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NASA records huge drop in China’s pollution

by Yucatan Times
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The new coronavirus, COVID-19, has caused contamination in China to drop sharply, this information has been confirmed by NASA.

As sections of China’s workforce grind to a halt to combat the spread of the deadly coronavirus, and this appears to be having a dramatic effect on the country’s notorious pollution levels.

Satellite data has revealed “significant decreases” in nitrogen dioxide over the country, which NASA says is at least “partly related” to the slowdown in economic activity intended to contain the threat.

The data was gathered by NASA’s Aura and the ESA’s Tropospheric Monitoring Instrument satellites, which tracked concentrations of nitrogen dioxide over different parts of China since the beginning of the year, before and after part of the population were placed under quarantine.

Nitrogen dioxide is a byproduct of the burning of fossil fuels – either it’s coal, oil, gas or diesel – and can arise from cars, trucks, buses or power plants, along with other industrial facilities.

In terms of hazard to human health, nitrogen dioxide pollution can cause respiratory problems such as asthma and infections, while it can mix with other chemicals in the atmosphere to produce acid rain and contamination in coastal waters.

This is the first time I have seen such a dramatic drop-off over such a wide area for a specific event

Fei Liu, air quality researcher at NASA’s Goddard Space Flight Center

The satellite data was compiled into maps demonstrating concentrations of nitrogen dioxide across China between January 1 and February 10, covering periods before and during the quarantine. This revealed a significant drop in nitrogen dioxide concentrations, which the scientists believe the quarantine to be at least partly responsible for.

“This is the first time I have seen such a dramatic drop-off over such a wide area for a specific event,” said Fei Liu, an air quality researcher at NASA’s Goddard Space Flight Center.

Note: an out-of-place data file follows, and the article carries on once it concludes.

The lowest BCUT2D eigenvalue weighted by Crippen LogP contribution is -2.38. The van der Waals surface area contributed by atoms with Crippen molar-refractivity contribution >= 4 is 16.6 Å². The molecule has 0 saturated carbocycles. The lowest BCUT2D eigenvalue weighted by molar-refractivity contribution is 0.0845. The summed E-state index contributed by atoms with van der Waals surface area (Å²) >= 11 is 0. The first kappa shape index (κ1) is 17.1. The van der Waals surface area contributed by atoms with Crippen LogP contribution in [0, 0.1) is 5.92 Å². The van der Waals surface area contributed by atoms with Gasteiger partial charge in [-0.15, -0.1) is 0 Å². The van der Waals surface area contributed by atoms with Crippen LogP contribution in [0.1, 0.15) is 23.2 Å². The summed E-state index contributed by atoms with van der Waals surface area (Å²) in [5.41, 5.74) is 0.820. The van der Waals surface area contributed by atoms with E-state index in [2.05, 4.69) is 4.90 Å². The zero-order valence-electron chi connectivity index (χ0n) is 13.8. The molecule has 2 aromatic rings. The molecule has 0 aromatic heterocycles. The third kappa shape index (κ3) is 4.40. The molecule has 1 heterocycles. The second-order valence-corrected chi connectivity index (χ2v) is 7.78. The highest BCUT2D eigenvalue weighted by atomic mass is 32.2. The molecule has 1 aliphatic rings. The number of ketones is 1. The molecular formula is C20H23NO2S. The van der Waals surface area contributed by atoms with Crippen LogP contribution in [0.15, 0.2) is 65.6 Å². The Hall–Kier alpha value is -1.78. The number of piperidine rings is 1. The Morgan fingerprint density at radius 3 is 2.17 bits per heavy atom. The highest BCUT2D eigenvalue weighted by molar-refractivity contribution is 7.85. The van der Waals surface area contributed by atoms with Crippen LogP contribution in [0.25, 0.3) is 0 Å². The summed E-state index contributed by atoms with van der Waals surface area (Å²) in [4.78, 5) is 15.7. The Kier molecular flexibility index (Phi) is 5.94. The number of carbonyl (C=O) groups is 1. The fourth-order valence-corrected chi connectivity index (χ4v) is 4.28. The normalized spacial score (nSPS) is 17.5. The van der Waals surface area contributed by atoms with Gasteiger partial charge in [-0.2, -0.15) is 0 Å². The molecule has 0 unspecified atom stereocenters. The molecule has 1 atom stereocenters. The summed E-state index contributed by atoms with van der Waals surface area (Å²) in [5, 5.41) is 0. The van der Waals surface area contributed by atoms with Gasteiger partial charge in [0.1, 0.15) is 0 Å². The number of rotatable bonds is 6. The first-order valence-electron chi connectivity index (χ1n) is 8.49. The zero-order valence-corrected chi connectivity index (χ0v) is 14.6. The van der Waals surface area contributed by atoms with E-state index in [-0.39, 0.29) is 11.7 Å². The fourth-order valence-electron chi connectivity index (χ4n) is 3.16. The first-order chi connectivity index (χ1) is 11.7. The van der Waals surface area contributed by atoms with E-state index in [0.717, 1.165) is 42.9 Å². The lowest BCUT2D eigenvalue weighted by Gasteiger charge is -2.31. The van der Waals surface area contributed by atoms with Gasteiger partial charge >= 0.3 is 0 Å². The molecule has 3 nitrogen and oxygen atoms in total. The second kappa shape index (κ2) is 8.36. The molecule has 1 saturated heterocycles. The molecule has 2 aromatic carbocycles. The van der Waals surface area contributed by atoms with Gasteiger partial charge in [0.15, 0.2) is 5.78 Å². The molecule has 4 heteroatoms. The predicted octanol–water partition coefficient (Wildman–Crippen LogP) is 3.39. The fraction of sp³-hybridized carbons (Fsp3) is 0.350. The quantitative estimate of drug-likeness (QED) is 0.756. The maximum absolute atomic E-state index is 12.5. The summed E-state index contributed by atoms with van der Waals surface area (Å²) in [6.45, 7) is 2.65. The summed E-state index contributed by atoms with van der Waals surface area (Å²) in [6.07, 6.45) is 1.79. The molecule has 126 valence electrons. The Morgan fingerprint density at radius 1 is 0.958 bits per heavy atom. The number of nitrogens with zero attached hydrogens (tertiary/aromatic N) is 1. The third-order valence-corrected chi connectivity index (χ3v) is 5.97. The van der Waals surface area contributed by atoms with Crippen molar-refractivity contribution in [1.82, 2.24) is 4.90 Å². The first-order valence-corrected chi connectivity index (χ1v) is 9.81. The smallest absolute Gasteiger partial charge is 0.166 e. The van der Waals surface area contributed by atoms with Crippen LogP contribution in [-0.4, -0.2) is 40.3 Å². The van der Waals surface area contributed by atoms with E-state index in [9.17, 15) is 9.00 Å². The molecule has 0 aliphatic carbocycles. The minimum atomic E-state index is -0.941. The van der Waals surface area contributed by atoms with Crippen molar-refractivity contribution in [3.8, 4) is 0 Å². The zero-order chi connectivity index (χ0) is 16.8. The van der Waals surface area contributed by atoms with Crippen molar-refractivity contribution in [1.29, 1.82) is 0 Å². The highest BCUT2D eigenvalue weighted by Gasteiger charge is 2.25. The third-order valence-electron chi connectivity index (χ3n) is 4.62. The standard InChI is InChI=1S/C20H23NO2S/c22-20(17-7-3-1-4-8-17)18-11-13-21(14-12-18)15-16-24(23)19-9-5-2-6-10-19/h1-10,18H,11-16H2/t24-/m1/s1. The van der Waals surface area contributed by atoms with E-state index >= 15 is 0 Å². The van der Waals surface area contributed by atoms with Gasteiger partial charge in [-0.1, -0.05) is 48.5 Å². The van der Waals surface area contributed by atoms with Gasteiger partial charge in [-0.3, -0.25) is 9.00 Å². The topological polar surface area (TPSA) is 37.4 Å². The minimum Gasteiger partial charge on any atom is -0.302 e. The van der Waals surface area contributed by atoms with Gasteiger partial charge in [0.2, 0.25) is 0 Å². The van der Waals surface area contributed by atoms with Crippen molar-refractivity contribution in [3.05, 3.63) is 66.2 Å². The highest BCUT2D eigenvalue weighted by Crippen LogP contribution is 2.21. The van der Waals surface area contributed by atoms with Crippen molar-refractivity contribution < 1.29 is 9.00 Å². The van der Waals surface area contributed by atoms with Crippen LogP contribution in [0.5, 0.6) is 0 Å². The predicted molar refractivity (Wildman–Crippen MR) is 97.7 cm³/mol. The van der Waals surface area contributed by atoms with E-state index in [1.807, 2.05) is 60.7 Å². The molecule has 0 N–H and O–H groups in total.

Nitrogen dioxide values across China from January 1-20, 2020 (before the quarantine) and February 10-25 (during the quarantine)
NASA Earth Observatory/Joshua Stevens

This drastic reduction in nitrogen dioxide pollution started near Wuhan, as authorities began closing transportation in and out of the city, along with its business operations in attempt to contain the virus. The reduction then spread as other quarantines were set up around the country and similar measures were implemented.

Another factor in all of this is the yearly reduction in nitrogen dioxide pollution that stems from China’s Lunar New year celebrations, during which, a lot of business and factories close down from the last week of January to early February. Previous observations have revealed a decline in pollution, during this period, but the scientists say this year is different.

“There is always this general slowdown around this time of the year,” said Barry Lefer, an air quality scientist at NASA. “Our long-term OMI data allows us to see if these amounts are abnormal and why.”

Furthermore, nitrogen dioxide levels normally rebound following the Lunar New Year, though this year again bucked the trend.

“This year, the reduction rate is more significant than in past years and it has lasted longer,” says Liu. “I am not surprised because many cities nationwide have taken measures to minimize spread of the virus.”

Satellite data showing nitrogen dioxide levels over three periods in 2020: January 1-20 (before Lunar New Year), January 28-February 9 (around New Year celebrations), and February 10-25 (after the event)
NASA Earth Observatory/Joshua Stevens

Looking at data from the Aura satellites’ OMI (Ozone Monitoring Instrument), which has mapped global data on nitrogen dioxide for more than 15 years, indicates that this year’s levels are significantly lower.

The team arrived at this conclusion after comparing the 2020 data to the average levels measured at this time of the year between 2005 and 2019, finding them to be between 10 to 30 percent less than what is usually recorded.

The Yucatan Times

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